I think your comment in fact raises two different issues. The first is whether people in the Upper Amazon view human nature — and the attendant need for constant self-control over urges to harm others — as I have described it.

    I think the answer to that is yes. That is how both mestizo and indigenous people seem to look at the world, and this also fits in with what I have elsewhere called the Amazonian tragic cosmovision, and the structuring of relationships with the natural world using a model of predation.

    The second issue is whether or not they are right. I agree with you completely that expressing anger can be — if done properly — a good thing: for example, “I get angry when you are always late to meetings. It means we can’t get started, and I feel like my time is being wasted.” But I am not at all sure that it is a good thing to express anger by yelling, shouting, cursing, hitting inanimate objects, or fantasizing revenge. All of those things seem to me to increase anger, or at least prolong it.

    And while acute anger can be useful — I have said, in reference to wilderness survival, that anger can save your life — I believe that chronic anger is both addictive and self-destructive.

    I believe that there is a growing body of empirical research that says the notion of “acting out” anger actually makes the anger worse, and that controlling anger, or putting it aside, is a more effective way of dealing with it.

    I am very interested in what you think about this.

  8. Anonymous says:

    great post

  9. Steve Beyer says:

    Thank you. I really appreciate a kind word. :-)

  10. Steve that was a very interesting article, i have come across a lot of the dark stuff in the Amazon and know three people who died, one my mentor and best friend, i felt the energies coming and tried to stop them. It didnt happen in time.
    I have to catch myself everytime i think something, and its hard as im a hundred miles an hour, but words and intent is so powerful and i have to try my best to be impeccable
    My work is cut out but nothing will stop me on trying to do the best i can do and self observation of ones actions is a necessity. As is truth and integrity and working for the greater good.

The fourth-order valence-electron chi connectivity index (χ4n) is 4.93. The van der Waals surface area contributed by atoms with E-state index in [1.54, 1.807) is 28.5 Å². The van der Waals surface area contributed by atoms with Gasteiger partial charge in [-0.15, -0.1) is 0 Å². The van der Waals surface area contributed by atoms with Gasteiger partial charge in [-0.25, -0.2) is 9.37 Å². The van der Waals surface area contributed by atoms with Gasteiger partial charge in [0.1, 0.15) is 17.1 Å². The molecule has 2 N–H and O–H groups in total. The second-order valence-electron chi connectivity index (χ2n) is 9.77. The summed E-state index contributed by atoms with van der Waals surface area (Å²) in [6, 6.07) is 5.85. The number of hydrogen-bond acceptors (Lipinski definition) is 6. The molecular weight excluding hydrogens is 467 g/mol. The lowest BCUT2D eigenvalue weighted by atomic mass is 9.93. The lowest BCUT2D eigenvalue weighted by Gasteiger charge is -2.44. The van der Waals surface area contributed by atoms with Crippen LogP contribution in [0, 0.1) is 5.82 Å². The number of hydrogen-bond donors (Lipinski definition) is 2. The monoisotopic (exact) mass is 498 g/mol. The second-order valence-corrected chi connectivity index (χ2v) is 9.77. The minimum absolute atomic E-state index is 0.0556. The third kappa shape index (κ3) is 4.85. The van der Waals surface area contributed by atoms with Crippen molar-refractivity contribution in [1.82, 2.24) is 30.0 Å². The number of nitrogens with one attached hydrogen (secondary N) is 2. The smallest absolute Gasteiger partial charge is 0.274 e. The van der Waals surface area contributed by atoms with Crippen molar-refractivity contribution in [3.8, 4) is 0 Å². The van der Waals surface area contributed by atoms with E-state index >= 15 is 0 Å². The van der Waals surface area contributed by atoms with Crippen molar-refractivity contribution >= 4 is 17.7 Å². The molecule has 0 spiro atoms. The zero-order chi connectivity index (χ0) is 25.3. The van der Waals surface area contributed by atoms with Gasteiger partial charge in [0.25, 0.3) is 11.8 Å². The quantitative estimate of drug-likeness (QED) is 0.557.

I am with you on feeling anger but dont give it power and everythng has enegry so if you start throwing and bashing things its gonna come back at you.
    I got hep c through anger and it was a master teacher. I had things happen to me ( which i called in to teach me) that were terribly harsh and painful and internalised the feelings and didnt speak up. Anger grew and manifested in a liver disease and made me bring my attention to this. Now im fitter and healthier and happier than i could ever imagine possible. I let the rage go as i no longer needed it. And i learnt a valuble lesson
    You have a lovely energy Steve and im glad we met
    Thank you and Blessings

  11. thundershadow says:

    I have heard it said this way, if anger keeps some pple alive, it becomes their life force. Some are not willing to admit to notions similar to Louise L Hay’s work “You Can Heal Your Life”. Where ailments become present in the body to tell us something rather. Also to eliminate the parts where say, you heal but do not replace the same propensity of emotion from the healing, like the lady mentioning the liver disease, eventually if the life force “anger” was fueling becomes healed, another passionate life force must also be accepted, integrated. Because it is all life force, to give it all up without transmutating the energies is to say, “oh my, what do i do, without the sickness to overcome, now what is my path or purpose”, something has to take the place that was once reserved for your “pains”, that were a real teacher in the process of the healing.